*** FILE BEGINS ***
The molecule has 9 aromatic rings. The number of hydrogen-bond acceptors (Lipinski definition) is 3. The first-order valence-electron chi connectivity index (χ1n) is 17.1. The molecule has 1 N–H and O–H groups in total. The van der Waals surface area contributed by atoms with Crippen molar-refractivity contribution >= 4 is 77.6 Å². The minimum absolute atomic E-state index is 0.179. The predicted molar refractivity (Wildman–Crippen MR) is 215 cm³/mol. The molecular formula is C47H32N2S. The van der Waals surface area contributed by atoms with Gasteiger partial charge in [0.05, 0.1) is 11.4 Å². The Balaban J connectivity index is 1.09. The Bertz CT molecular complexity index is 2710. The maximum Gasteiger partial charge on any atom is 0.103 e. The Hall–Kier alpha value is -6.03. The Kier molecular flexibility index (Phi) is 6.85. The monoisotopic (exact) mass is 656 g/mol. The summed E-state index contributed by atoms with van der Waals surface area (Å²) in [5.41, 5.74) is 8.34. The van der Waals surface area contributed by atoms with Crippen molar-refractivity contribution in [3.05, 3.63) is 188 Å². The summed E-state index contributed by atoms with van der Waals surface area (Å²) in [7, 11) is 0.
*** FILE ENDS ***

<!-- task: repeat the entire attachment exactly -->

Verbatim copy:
The molecule has 9 aromatic rings. The number of hydrogen-bond acceptors (Lipinski definition) is 3. The first-order valence-electron chi connectivity index (χ1n) is 17.1. The molecule has 1 N–H and O–H groups in total. The van der Waals surface area contributed by atoms with Crippen molar-refractivity contribution >= 4 is 77.6 Å². The minimum absolute atomic E-state index is 0.179. The predicted molar refractivity (Wildman–Crippen MR) is 215 cm³/mol. The molecular formula is C47H32N2S. The van der Waals surface area contributed by atoms with Gasteiger partial charge in [0.05, 0.1) is 11.4 Å². The Balaban J connectivity index is 1.09. The Bertz CT molecular complexity index is 2710. The maximum Gasteiger partial charge on any atom is 0.103 e. The Hall–Kier alpha value is -6.03. The Kier molecular flexibility index (Phi) is 6.85. The monoisotopic (exact) mass is 656 g/mol. The summed E-state index contributed by atoms with van der Waals surface area (Å²) in [5.41, 5.74) is 8.34. The van der Waals surface area contributed by atoms with Crippen molar-refractivity contribution in [3.05, 3.63) is 188 Å². The summed E-state index contributed by atoms with van der Waals surface area (Å²) in [7, 11) is 0.